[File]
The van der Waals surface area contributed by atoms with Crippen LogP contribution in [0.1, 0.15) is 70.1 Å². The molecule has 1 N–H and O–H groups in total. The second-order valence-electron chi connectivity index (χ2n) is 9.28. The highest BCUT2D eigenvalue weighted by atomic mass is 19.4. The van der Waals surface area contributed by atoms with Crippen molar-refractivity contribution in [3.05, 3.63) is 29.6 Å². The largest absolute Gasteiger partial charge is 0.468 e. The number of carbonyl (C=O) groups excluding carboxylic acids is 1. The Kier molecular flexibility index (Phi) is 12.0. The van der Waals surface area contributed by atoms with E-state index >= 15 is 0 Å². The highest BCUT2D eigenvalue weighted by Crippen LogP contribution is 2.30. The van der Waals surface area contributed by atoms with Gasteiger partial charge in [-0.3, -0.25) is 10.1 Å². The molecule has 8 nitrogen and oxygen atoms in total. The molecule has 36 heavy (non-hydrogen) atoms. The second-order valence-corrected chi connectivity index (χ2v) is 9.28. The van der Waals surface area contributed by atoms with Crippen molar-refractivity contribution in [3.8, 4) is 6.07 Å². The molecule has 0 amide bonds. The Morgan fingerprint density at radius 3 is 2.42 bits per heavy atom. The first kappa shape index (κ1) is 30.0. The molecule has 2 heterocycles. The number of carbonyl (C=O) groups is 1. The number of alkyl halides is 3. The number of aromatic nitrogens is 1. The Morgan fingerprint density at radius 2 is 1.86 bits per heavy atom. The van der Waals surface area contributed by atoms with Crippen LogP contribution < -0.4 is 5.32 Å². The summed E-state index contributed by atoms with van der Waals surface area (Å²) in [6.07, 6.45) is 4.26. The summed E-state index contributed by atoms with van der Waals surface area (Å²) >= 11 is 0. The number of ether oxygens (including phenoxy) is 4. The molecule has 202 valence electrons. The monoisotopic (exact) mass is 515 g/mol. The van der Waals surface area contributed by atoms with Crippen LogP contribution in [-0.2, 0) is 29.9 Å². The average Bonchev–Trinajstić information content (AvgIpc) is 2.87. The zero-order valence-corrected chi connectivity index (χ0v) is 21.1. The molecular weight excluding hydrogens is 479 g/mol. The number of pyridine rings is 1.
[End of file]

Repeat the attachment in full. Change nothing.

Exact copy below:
The van der Waals surface area contributed by atoms with Crippen LogP contribution in [0.1, 0.15) is 70.1 Å². The molecule has 1 N–H and O–H groups in total. The second-order valence-electron chi connectivity index (χ2n) is 9.28. The highest BCUT2D eigenvalue weighted by atomic mass is 19.4. The van der Waals surface area contributed by atoms with Crippen molar-refractivity contribution in [3.05, 3.63) is 29.6 Å². The largest absolute Gasteiger partial charge is 0.468 e. The number of carbonyl (C=O) groups excluding carboxylic acids is 1. The Kier molecular flexibility index (Phi) is 12.0. The van der Waals surface area contributed by atoms with E-state index >= 15 is 0 Å². The highest BCUT2D eigenvalue weighted by Crippen LogP contribution is 2.30. The van der Waals surface area contributed by atoms with Gasteiger partial charge in [-0.3, -0.25) is 10.1 Å². The molecule has 8 nitrogen and oxygen atoms in total. The molecule has 36 heavy (non-hydrogen) atoms. The second-order valence-corrected chi connectivity index (χ2v) is 9.28. The van der Waals surface area contributed by atoms with Crippen molar-refractivity contribution in [3.8, 4) is 6.07 Å². The molecule has 0 amide bonds. The Morgan fingerprint density at radius 3 is 2.42 bits per heavy atom. The first kappa shape index (κ1) is 30.0. The molecule has 2 heterocycles. The number of carbonyl (C=O) groups is 1. The number of alkyl halides is 3. The number of aromatic nitrogens is 1. The Morgan fingerprint density at radius 2 is 1.86 bits per heavy atom. The van der Waals surface area contributed by atoms with Crippen LogP contribution < -0.4 is 5.32 Å². The summed E-state index contributed by atoms with van der Waals surface area (Å²) in [6.07, 6.45) is 4.26. The summed E-state index contributed by atoms with van der Waals surface area (Å²) >= 11 is 0. The number of ether oxygens (including phenoxy) is 4. The molecule has 202 valence electrons. The monoisotopic (exact) mass is 515 g/mol. The van der Waals surface area contributed by atoms with Crippen LogP contribution in [-0.2, 0) is 29.9 Å². The average Bonchev–Trinajstić information content (AvgIpc) is 2.87. The zero-order valence-corrected chi connectivity index (χ0v) is 21.1. The molecular weight excluding hydrogens is 479 g/mol. The number of pyridine rings is 1.